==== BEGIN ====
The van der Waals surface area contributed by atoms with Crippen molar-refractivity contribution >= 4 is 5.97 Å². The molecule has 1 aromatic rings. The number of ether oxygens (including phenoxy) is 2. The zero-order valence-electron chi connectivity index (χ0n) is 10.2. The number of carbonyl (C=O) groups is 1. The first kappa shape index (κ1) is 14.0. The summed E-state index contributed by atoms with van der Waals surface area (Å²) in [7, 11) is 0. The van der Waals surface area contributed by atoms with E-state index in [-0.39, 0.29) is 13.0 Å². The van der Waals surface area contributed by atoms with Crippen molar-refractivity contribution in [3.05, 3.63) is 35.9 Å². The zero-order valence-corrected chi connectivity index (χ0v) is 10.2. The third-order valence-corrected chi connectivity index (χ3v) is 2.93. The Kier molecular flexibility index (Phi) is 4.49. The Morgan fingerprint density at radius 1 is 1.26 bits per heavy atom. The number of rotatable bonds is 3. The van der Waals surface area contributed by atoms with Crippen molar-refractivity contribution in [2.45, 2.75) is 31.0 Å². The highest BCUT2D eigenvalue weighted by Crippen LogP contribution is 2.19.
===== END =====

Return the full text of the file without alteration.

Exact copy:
The van der Waals surface area contributed by atoms with Crippen molar-refractivity contribution >= 4 is 5.97 Å². The molecule has 1 aromatic rings. The number of ether oxygens (including phenoxy) is 2. The zero-order valence-electron chi connectivity index (χ0n) is 10.2. The number of carbonyl (C=O) groups is 1. The first kappa shape index (κ1) is 14.0. The summed E-state index contributed by atoms with van der Waals surface area (Å²) in [7, 11) is 0. The van der Waals surface area contributed by atoms with E-state index in [-0.39, 0.29) is 13.0 Å². The van der Waals surface area contributed by atoms with Crippen molar-refractivity contribution in [3.05, 3.63) is 35.9 Å². The zero-order valence-corrected chi connectivity index (χ0v) is 10.2. The third-order valence-corrected chi connectivity index (χ3v) is 2.93. The Kier molecular flexibility index (Phi) is 4.49. The Morgan fingerprint density at radius 1 is 1.26 bits per heavy atom. The number of rotatable bonds is 3. The van der Waals surface area contributed by atoms with Crippen molar-refractivity contribution in [2.45, 2.75) is 31.0 Å². The highest BCUT2D eigenvalue weighted by Crippen LogP contribution is 2.19.